Thursday, 19 June 2008
Sunday, 15 June 2008
Can you tell us about your creative practice, your process, and what you produced for your PSI commission?
We work mainly with portrait and landscape photography. Our commission was to document and represent the PSI programme and to produce our own body of work responding to North Staffordshire. Producing our own series has been very different to the relatively straightforward process of documenting events. The former can be much more about communicating our own impressions of a place with some degree of poetic license.
Our process relies a great deal on the coincidences and accidents that result from wandering around and bumping into people and places. In those encounters, we’ll often share an intense if fleeting moment with the subjects of our photographs and aim to produce an image that reflects that encounter.
Left: Katie, "I want to be a hairdresser or something when I'm older. I'm into all that stuff."
What themes did you explore in researching and producing your work?
Initially, we believed the idea of ‘intervention’ was something that could hold our own work and our documentation of PSI activities together. It’s a term that can be used to describe the work of regeneration officers and artists in the public realm and we wondered if this could be represented in any way. We were also interested in the language used by them and that in each of the discourses lies this idea of a public. Artists, the public, and regeneration officers seemed like a good framework with which to structure the work. The more we talked to people and matched their stories to the landscape, the more the theme of fragility and rawness emerged. In the end, our work was really about matching the raw nature of the landscape with the emotional landscapes we were encountering.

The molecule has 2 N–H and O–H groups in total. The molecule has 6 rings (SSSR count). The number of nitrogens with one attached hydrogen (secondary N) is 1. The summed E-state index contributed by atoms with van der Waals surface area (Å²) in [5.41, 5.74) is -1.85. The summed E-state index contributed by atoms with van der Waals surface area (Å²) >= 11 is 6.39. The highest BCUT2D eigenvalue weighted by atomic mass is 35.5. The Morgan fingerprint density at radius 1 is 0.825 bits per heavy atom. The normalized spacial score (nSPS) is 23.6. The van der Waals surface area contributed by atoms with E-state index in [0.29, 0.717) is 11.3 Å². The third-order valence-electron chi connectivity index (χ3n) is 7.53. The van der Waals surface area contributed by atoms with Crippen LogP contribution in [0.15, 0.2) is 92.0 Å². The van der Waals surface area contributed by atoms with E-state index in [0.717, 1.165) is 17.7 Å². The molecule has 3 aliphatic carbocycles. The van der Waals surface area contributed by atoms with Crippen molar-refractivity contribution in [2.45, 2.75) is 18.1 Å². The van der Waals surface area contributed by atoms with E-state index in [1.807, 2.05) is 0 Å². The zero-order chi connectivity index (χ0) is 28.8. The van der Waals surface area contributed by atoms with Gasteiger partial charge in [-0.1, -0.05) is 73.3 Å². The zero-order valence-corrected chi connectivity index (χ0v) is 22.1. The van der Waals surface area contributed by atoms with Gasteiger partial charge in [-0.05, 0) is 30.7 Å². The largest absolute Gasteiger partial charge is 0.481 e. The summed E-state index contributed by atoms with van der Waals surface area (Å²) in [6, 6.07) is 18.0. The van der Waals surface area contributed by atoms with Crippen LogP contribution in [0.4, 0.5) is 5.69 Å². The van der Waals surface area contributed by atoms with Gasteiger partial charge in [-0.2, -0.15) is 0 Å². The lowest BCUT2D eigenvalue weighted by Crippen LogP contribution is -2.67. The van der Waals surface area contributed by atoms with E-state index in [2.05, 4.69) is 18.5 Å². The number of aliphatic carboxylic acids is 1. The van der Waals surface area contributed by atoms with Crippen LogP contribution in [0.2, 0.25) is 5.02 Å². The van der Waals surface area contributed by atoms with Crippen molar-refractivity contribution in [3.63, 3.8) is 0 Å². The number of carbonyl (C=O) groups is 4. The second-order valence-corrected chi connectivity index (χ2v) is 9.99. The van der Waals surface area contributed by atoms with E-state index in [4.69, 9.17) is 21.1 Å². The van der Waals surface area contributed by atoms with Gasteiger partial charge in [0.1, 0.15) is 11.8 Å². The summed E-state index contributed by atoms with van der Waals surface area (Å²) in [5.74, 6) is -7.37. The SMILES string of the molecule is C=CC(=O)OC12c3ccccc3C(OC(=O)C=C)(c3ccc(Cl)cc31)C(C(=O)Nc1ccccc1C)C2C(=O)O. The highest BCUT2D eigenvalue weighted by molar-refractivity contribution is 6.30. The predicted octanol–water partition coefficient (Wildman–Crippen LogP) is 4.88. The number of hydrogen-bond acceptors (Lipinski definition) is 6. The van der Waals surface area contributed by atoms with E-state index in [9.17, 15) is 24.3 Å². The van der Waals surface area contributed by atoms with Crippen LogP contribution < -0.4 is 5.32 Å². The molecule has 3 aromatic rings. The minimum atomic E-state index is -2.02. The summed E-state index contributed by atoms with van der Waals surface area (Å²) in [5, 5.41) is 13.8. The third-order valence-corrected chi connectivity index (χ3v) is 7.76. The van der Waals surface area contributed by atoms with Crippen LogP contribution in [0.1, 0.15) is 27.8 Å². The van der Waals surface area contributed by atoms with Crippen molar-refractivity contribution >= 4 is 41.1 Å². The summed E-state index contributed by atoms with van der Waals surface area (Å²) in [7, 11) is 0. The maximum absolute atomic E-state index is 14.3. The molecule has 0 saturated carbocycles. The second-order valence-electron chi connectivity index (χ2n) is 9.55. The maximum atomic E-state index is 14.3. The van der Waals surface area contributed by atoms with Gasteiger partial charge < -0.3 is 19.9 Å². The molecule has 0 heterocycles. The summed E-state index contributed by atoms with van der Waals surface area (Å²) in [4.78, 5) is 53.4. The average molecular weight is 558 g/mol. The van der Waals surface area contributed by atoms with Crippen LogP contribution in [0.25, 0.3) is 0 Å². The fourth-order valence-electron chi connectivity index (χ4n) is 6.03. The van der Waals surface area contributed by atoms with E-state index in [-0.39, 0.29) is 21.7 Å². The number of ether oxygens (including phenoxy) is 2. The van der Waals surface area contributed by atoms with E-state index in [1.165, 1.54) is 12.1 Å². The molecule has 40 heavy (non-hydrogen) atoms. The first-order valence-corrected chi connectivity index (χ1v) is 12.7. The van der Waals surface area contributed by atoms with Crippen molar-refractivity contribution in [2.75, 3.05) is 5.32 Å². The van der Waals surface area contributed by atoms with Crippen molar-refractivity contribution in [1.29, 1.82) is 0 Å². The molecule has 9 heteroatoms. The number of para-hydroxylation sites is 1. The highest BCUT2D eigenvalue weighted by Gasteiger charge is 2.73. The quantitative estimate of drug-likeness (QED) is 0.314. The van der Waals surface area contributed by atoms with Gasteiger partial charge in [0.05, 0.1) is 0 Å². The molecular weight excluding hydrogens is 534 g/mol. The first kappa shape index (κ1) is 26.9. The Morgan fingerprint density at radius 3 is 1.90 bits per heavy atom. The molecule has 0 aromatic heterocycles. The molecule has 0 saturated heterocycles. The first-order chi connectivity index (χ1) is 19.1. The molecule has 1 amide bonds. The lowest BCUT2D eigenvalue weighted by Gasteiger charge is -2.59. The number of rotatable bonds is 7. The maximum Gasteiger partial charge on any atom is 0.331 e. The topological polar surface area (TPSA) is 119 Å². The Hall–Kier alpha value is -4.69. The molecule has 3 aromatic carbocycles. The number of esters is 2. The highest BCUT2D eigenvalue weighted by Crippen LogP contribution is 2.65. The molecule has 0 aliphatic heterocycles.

How would you describe the identity of North Staffordshire and in particular that of the six towns?
Our views on the North Staffordshire landscape are that it shares the wounds and crises wrought on all post-industrial towns and cities. As the need to brand and market cities becomes prevalent, there’s this urge to find a unique selling point to a place. But working the way we do, almost every door we go through leads us into new cultural terrain which only highlights the complex identities of any one place. Any unique identity of the six towns we came across often seemed rooted in historical ideals or territorial mindsets rather than in anything we could directly see.
How have the social and physical landscapes of North Staffordshire influenced your work and your process?
Our immediate impressions of Stoke-on-Trent were of a landscape marked by countless open scars. To documentary photographers, this is well-trodden ground so we were conscious of trying to stay away from that and instead explore the idea of a fragile porcelain-like beauty; as visible in the personalities we met as in the landscapes we saw.
Are there any surprises or accidents that you've come across that have informed your work and your process?
There were two main surprises. In January 2008, we saw The Wizard of Oz at the New Vic Theatre in Newcastle under Lyme to photograph the characters on the theatre grounds. We were struck by the relevance of the story to regeneration and to the artistic process and had our own epiphany watching the epiphanies of the characters as their quest to reach the Emerald City results in an unexpected twist. Then, near the end of shooting in March, we visited Hanley Baptist Church by chance and met Trevor and Anne who somehow manage to feed scores of homeless people every Thursday evening. Talking to them and spending an evening with those who use the Church brought home an altogether different perspective on the significance of the scarred landscape.
When making artwork, who do you make it for?
Photography is such a universal medium that we would of course want our work to be read by all. But there are different languages of photography and we try to steer away from clichés as much as we can. It was fascinating for example to watch photographers from the local newspaper setting up scenes with PSI artists and participants. It highlighted to us just how constructed the language of photography is and also how conservative it can be. In that context, we hope our work can stretch people’s understandings rather than reflect what they already know to reinforce stereotypes we rarely identify with.
What role has the local community played in the production of your work?